The Idea of Europe finds George Steiner reckoning with Europe from a number of different angles. "Europe,†? he writes, "is the place where Goethe's garden almost borders on Buchenwald, where the house of Corneille abuts on the market-place in which Joan of Arc was hideously done to death.†? It is, in other words, a continent rich with contradiction, whose many tensions—cultural, social, political, economic, and religious—have for centuries conspired to pull it apart, even as it has become more and more unified.Â But what lies ahead for a continent whose borders are growing and economic might is strengthening, even as its cultural identity recedes? A continent where, in Steiner's words, "young Englishmen choose to rank David Beckham high above Shakespeare and Darwin in their list of national treasures†?? This is the trajectory that Steiner explores so brilliantly in The Idea of Europe.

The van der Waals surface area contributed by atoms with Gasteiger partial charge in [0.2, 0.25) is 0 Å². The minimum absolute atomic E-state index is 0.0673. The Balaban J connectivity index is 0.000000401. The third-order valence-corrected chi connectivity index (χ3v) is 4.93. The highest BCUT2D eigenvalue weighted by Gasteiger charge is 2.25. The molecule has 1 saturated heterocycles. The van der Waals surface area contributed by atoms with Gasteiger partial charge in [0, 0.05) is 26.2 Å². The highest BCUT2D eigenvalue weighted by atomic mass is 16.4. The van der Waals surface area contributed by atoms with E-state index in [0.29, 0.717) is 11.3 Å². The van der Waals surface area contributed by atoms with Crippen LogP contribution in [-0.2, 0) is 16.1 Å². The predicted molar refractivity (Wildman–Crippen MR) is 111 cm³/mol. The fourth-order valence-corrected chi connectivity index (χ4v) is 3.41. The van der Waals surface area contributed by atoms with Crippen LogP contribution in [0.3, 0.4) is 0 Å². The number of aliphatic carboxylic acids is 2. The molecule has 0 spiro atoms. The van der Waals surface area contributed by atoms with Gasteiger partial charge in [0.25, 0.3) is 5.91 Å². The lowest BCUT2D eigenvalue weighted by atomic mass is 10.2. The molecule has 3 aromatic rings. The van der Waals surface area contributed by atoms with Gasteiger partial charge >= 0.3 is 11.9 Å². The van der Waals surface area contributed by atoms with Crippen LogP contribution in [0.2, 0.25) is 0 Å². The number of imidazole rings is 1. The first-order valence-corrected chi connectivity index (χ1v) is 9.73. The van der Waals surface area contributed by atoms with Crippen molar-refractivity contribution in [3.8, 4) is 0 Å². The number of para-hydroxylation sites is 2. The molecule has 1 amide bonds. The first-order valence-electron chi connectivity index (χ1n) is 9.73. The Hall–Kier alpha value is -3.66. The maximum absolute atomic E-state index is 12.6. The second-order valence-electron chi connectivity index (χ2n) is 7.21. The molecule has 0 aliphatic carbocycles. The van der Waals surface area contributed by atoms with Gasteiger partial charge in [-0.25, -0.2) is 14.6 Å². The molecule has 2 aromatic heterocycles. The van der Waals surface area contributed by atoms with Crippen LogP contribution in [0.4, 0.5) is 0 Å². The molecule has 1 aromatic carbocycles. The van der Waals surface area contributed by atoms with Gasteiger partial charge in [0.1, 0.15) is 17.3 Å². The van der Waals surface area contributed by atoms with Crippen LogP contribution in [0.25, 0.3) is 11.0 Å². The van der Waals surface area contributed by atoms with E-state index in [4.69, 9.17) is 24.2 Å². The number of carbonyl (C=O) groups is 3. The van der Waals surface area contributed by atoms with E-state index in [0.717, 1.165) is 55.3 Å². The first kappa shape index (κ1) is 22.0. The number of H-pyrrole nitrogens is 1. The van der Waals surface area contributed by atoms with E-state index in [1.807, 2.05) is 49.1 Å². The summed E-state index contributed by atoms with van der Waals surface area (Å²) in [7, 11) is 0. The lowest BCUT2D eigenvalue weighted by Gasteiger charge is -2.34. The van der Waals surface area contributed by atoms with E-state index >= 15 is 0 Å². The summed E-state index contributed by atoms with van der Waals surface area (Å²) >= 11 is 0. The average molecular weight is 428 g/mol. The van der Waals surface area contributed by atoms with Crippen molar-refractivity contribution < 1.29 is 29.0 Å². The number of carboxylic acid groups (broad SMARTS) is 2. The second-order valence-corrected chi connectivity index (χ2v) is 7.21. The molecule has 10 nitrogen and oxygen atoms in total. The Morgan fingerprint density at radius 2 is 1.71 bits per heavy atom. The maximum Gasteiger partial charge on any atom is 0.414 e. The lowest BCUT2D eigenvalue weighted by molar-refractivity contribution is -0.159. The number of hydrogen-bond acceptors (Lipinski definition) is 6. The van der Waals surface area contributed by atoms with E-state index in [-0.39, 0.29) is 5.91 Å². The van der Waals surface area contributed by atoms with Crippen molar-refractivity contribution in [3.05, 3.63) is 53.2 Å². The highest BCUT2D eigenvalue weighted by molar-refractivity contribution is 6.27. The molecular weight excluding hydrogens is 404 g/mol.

George Steiner is an essayist, writer, critic, and cultural philosopher. After fleeing the increasing anti-Semitic violence in Europe, he spent a large part of his youth in the United States. He studied at Harvard and Oxford. His work has appeared in The New Yorker, and he is the author of many books, including In Bluebeard's Castle, Language and Silence, After Babel, and The Poetry of Thought.
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